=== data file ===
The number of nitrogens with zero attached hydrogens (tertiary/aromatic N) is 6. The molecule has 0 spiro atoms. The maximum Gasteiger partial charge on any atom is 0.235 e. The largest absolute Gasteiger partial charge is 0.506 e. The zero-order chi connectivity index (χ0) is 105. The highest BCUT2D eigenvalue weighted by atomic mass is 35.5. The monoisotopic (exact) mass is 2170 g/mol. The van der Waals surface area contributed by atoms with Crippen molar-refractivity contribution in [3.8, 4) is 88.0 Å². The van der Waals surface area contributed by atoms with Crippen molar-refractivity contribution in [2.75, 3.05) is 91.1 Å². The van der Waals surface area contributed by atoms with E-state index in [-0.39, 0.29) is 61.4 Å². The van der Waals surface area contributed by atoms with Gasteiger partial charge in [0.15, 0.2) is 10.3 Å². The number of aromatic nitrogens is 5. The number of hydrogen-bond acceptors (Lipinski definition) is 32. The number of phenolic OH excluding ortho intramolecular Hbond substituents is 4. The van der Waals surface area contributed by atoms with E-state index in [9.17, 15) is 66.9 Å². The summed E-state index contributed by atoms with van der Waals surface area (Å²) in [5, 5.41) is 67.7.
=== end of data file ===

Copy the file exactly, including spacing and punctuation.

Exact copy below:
The number of nitrogens with zero attached hydrogens (tertiary/aromatic N) is 6. The molecule has 0 spiro atoms. The maximum Gasteiger partial charge on any atom is 0.235 e. The largest absolute Gasteiger partial charge is 0.506 e. The zero-order chi connectivity index (χ0) is 105. The highest BCUT2D eigenvalue weighted by atomic mass is 35.5. The monoisotopic (exact) mass is 2170 g/mol. The van der Waals surface area contributed by atoms with Crippen molar-refractivity contribution in [3.8, 4) is 88.0 Å². The van der Waals surface area contributed by atoms with Crippen molar-refractivity contribution in [2.75, 3.05) is 91.1 Å². The van der Waals surface area contributed by atoms with E-state index in [-0.39, 0.29) is 61.4 Å². The van der Waals surface area contributed by atoms with Gasteiger partial charge in [0.15, 0.2) is 10.3 Å². The number of aromatic nitrogens is 5. The number of hydrogen-bond acceptors (Lipinski definition) is 32. The number of phenolic OH excluding ortho intramolecular Hbond substituents is 4. The van der Waals surface area contributed by atoms with E-state index in [9.17, 15) is 66.9 Å². The summed E-state index contributed by atoms with van der Waals surface area (Å²) in [5, 5.41) is 67.7.